Kirtan is an ancient call-and-response form of mantra chanting within yoga -- predating asana practice, says Prana co-owner Matt Newman. “Chanting mantras in yoga is about lifting your internal vibration. And [Kirtan] is about representing the pulsation between ourselves and nature,” he says, adding that, in nature, pulsation tends to work in reflection, so Kirtan honors that with participants singing one side of the call-and-response -- sing along with Stringer or echo him, but not both.
Dave Stringer (pictured) will be in Salt Lake City for this one event, held Thursday, Feb. 9 at 8 p.m. Cost is $25 in advance, $30 day of. Participants will sit or stand (no yoga mat needed), and Newman recommends they wear comfortable clothing. There will also be a potluck dinner before the event at Cafe Supernatural.
Newman says that Prana has not offered a Kirtan experience like this before. Stringer will be backed by a full band -- guitar, bass, tabla, harmonium, back-up singer, etc. The frontman will also provide explanations and stories before each mantra.
“You can really hear Dave’s influences in his Kirtan. You can tell he plays the blues and rock & roll,” Newman says. The current musical sensibilities of Kirtan practices can vary widely, depending on who is leading each.
“I was a conventional musician in the sense that I played in everything from a punk band to a jazz-swing orchestra,” Stringer says. The musician/artist found Kirtan when a video-editing project brought him to an ashram in India in 1990. Now, he currently travels the world to lead folks in practice, and he also collaborates with yoga instructors and musicians.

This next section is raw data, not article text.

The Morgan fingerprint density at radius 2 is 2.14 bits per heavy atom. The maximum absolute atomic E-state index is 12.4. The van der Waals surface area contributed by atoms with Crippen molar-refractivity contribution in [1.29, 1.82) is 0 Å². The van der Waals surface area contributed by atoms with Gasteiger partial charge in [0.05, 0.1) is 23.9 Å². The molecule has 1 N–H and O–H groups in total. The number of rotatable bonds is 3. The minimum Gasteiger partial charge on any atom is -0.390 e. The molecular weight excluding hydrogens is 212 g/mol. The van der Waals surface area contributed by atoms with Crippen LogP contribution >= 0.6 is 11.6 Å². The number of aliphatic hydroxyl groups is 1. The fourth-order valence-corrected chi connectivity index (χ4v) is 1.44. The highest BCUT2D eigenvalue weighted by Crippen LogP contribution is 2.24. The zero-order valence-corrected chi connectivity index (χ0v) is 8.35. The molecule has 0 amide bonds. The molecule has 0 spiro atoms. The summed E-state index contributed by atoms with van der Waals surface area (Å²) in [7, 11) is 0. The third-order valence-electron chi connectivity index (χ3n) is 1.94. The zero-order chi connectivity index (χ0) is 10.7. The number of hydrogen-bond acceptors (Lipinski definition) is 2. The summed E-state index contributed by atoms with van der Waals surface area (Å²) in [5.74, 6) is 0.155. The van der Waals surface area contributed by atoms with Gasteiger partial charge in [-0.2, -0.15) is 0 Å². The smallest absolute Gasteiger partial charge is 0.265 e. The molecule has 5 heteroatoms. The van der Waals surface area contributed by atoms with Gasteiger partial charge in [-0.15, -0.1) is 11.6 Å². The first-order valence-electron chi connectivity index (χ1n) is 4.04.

Stringer further describes what Kirtan is/does: “It comes out of an old ecstatic religious experience, like, say, gospel music,” he says. “What it tries to do is create a state of mass-conscious transformation -- in the sense that music itself has always been used to create a trance or a shift in how we experience space and time and the boundaries of our bodies.”
You can think of it as a musical technology of bliss creation, Stringer says -- an experience that not only comes from singing, but doing so with a group of people. “The audience becomes my band. And the audience itself is a very unpredictable organism,” he says, adding that the mantras are sung in the ancient language of Sanskrit, “to have a bit of organized nonsense, so people aren’t thinking their own thoughts,” or attaching pre-conceived notions to words or phrases.
Kirtan definitely has not always been about fusing chanting with rock & roll or other musical genres. But like what the West commonly knows as yoga -- a tradition that only dates back a century or so, after significantly evolving from ancient teachings and becoming Americanized, Newman says -- has shifted.
The point is to get people to sing. And in America, people are more accustomed to singing along to rock or folk -- simple as that. “Kirtan is mirroring what is happening in the overall yoga movement: It’s flexible and adaptable in its approach,” Stringer says. “[Like asana yoga,] Kirtan is also going through a great creative experience, part of that is its translation into Western musical idioms.”